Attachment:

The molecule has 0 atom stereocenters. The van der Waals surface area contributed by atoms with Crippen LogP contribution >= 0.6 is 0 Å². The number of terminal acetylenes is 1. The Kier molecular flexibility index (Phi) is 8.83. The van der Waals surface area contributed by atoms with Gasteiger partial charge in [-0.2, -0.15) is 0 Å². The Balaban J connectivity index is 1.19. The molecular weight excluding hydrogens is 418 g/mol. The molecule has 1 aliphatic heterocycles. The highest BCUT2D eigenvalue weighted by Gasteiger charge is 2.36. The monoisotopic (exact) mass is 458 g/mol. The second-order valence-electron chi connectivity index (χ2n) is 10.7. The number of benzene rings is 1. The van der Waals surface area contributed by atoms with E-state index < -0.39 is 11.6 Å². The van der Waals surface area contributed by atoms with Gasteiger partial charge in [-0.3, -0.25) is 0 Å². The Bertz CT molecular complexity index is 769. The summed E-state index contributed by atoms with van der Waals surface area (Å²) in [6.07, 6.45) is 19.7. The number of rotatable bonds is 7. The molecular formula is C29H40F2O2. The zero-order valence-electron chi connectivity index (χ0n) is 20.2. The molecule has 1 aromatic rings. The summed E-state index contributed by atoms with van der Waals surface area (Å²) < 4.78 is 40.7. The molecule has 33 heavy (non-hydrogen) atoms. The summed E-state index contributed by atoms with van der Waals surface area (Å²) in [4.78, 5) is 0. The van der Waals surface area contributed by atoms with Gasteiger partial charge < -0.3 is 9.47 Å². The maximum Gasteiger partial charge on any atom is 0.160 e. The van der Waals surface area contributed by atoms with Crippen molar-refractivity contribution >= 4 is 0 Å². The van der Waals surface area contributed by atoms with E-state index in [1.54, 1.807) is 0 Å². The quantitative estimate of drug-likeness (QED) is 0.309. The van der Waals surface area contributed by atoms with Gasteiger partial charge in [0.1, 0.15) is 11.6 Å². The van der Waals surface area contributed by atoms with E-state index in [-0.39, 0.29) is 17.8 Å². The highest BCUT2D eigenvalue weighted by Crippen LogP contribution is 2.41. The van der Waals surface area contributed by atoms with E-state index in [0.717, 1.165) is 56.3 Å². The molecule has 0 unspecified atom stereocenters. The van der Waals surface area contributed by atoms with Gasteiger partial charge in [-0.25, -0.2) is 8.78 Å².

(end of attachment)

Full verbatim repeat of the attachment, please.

The molecule has 0 atom stereocenters. The van der Waals surface area contributed by atoms with Crippen LogP contribution >= 0.6 is 0 Å². The number of terminal acetylenes is 1. The Kier molecular flexibility index (Phi) is 8.83. The van der Waals surface area contributed by atoms with Gasteiger partial charge in [-0.2, -0.15) is 0 Å². The Balaban J connectivity index is 1.19. The molecular weight excluding hydrogens is 418 g/mol. The molecule has 1 aliphatic heterocycles. The highest BCUT2D eigenvalue weighted by Gasteiger charge is 2.36. The monoisotopic (exact) mass is 458 g/mol. The second-order valence-electron chi connectivity index (χ2n) is 10.7. The number of benzene rings is 1. The van der Waals surface area contributed by atoms with E-state index < -0.39 is 11.6 Å². The van der Waals surface area contributed by atoms with Gasteiger partial charge in [-0.3, -0.25) is 0 Å². The Bertz CT molecular complexity index is 769. The summed E-state index contributed by atoms with van der Waals surface area (Å²) in [6.07, 6.45) is 19.7. The number of rotatable bonds is 7. The molecular formula is C29H40F2O2. The zero-order valence-electron chi connectivity index (χ0n) is 20.2. The molecule has 1 aromatic rings. The summed E-state index contributed by atoms with van der Waals surface area (Å²) < 4.78 is 40.7. The molecule has 33 heavy (non-hydrogen) atoms. The summed E-state index contributed by atoms with van der Waals surface area (Å²) in [4.78, 5) is 0. The van der Waals surface area contributed by atoms with Gasteiger partial charge < -0.3 is 9.47 Å². The maximum Gasteiger partial charge on any atom is 0.160 e. The van der Waals surface area contributed by atoms with Crippen molar-refractivity contribution >= 4 is 0 Å². The van der Waals surface area contributed by atoms with E-state index in [1.54, 1.807) is 0 Å². The quantitative estimate of drug-likeness (QED) is 0.309. The van der Waals surface area contributed by atoms with Gasteiger partial charge in [0.1, 0.15) is 11.6 Å². The van der Waals surface area contributed by atoms with E-state index in [-0.39, 0.29) is 17.8 Å². The highest BCUT2D eigenvalue weighted by Crippen LogP contribution is 2.41. The van der Waals surface area contributed by atoms with E-state index in [0.717, 1.165) is 56.3 Å². The molecule has 0 unspecified atom stereocenters. The van der Waals surface area contributed by atoms with Gasteiger partial charge in [-0.25, -0.2) is 8.78 Å².